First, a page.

How it all began…
The Yakuza series has always struggled to catch the eye of a mainstream audience. Ever since it’s debut on the PS2, it’s only managed to survive in the west thanks to a diehard fan base who are passionate about the series. Thankfully, Sega have taken note of this fan base and have finally given Yakuza 0 a physical release here in the west. And now that it’s here, how does this first PS4 outing fit alongside the other entries in the franchise?
The Yakuza series (or “Like a Dragon” series) has been running for more than 10 years now, with each mainline entry following a long and twisting storyline full of deep character relationships and complex overarching themes. This could easily alienate many from stepping into the series, feeling they missed their chance to hop on the bandwagon. Thankfully, Yakuza 0 attempts to reintroduce those people to the series by being a prequel to the first game and introducing the characters from a much younger starting point.
Taking place in the 1980’s, Yakuza 0 follows Kazuma Kiryu and Goro Majima, two of the most recognizable faces of the series. Kiryu is a newbie in the Dojo family and is eager to climb the ranks, but when a simple cash collection goes horribly wrong, Kiryu has to find a way to prove himself innocent and protect his family name.
Meanwhile Majima is a calm and collected club owner who is forced to work against his wishes by the Yakuza as punishment for his past deeds. But things get more complicated when he gets the chance to redeem himself and he finds himself caught between duty and honour.
The story in the Yakuza games has always been the high point, being a wonderfully portrayed gangster melodrama with complicated relationships and betrayals throughout, and constantly having you wonder who is going to try and double-cross who.
But the real selling point for Yakuza fans is that the game gives them a chance to see their favourite characters before they ended up the way they did in the original. Kiryu is far more brash and aggressive due to his youth, and only has his one friend, Akira Nishiki, to keep him in his place. Majima on the other hand is uncharacteristically polite and well behaved, and doesn’t even wield his trademark bat.
It’s refreshing getting to watch these characters in a new light, and even more rewarding watching them evolve into the men who would eventually become bitter rivals.
On the gameplay side of things, Yakuza 0 is a JRPG disguised as an open world game. From a glance, many might mistake it for a GTA clone, but looking a little deeper and you’ll find that Yakuza is similar to the Tales Of series more than anything.
As Kiryu, your quest takes place in Kamurocho (a fictionalised version of the Kabukicho district in Shinjuku) and as Majima you run around Sotenbori (a fictionalised version of the Dotonbori district in Osaka).
The game allows you to explore a detailed recreation of these areas, and as you explore you can take on side quests and visit shops to buy equipment and armour. Sometimes you’ll run into random encounters where the game enters a small arena for you to battle it out with some thugs or other Yakuza.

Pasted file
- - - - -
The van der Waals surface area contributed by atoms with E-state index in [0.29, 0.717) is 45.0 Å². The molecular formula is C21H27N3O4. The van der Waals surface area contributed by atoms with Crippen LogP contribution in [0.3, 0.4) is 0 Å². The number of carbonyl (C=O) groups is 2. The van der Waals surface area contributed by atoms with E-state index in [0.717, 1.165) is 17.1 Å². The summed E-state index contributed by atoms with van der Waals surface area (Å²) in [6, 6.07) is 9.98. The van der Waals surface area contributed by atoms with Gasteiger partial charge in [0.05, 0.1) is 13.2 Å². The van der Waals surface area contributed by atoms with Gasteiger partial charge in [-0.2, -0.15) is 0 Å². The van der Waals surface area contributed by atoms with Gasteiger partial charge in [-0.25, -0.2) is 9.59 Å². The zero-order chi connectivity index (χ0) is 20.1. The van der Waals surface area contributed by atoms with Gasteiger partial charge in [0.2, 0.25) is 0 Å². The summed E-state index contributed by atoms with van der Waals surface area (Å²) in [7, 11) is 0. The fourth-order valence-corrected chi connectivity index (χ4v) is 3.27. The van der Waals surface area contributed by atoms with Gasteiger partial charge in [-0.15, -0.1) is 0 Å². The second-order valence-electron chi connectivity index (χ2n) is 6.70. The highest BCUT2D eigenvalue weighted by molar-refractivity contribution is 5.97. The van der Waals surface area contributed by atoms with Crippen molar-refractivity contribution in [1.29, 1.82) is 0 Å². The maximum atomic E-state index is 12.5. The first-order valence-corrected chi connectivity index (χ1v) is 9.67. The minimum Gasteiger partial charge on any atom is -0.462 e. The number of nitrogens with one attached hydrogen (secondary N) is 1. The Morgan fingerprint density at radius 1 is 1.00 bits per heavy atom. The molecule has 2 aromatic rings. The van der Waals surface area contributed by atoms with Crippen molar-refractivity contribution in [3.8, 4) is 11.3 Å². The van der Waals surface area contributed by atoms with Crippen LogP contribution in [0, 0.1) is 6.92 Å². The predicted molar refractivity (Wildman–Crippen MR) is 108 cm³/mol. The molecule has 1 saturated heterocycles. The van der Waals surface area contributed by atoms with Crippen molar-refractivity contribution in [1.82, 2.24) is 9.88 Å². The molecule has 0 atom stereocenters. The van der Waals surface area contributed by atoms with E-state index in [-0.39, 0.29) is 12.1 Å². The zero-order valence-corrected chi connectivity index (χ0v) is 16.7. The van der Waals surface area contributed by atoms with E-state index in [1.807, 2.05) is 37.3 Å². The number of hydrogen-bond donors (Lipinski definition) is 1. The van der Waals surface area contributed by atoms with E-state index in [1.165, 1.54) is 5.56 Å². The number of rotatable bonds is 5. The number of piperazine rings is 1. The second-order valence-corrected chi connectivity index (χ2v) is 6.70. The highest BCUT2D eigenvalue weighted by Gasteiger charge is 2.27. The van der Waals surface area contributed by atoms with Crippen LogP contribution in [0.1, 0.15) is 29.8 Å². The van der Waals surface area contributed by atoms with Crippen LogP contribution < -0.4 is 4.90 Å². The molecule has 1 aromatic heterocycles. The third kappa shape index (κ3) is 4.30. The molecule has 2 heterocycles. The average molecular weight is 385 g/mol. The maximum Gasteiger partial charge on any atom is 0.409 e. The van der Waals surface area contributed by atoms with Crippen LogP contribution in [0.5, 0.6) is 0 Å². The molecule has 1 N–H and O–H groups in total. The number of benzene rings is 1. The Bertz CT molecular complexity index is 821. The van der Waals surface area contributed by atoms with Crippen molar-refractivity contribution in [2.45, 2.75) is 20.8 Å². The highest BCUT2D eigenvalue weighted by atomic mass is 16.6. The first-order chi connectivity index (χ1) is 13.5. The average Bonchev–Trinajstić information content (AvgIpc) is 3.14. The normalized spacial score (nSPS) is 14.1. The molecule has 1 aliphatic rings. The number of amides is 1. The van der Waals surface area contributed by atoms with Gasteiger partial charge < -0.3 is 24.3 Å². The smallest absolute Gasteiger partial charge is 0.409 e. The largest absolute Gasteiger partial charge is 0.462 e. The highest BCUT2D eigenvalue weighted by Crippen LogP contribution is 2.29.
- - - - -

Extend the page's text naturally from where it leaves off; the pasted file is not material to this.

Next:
It’s surprisingly how safe it plays to JRPG tropes, and yet it all feels completely new and revived from a stale genre. A large factor in this is due to the games superb fighting mechanics.
The Yakuza series has always had brilliant fighting systems, blending fighting game and open world game mechanics seamlessly. Yakuza 0 reinvigorates the franchise again by introducing new battle stances for both characters that greatly change how each approaches combat.
Kiryu has his standard fighting stance, but also includes a fast-paced boxing style and a unstoppable tank mode simply called “beast mode”. It clear to see that all his attacks are all unrefined variations of what would become his trademark moves in the future titles.
Majima on the other hand as an unfocused brute who uses wild and unpredictable moves to confuse his enemies, and over time finds a style that works better for him. This, of course, involves using a baseball bat to clobber people’s heads in.
The details that have been put into the characters and the foundations for their development over the series is highly commendable, and goes to show just how much love and care goes into making these games as magical as they can be.
And the rest of the game gleams with an equal amount of love in all aspects. The game is full of little touches that would make anyone smile. From how the game subtly changes music depending on what battle stance you’re in, to how characters use more simplistic language around children and colder sentences when talking to strangers.
Yakuza 0 is by far the finest and most well-crafted Yakuza game in the franchise. It excels in everything it sets out to achieve and more. It leaves you feeling rewarded that you’ve been able to experience something of such greatness. For those who love the series, or those who have yet to play any of the games, Yakuza 0 is the perfect place to dive in and see why these games are just so incredible.
Thanks to Sega for supplying a review code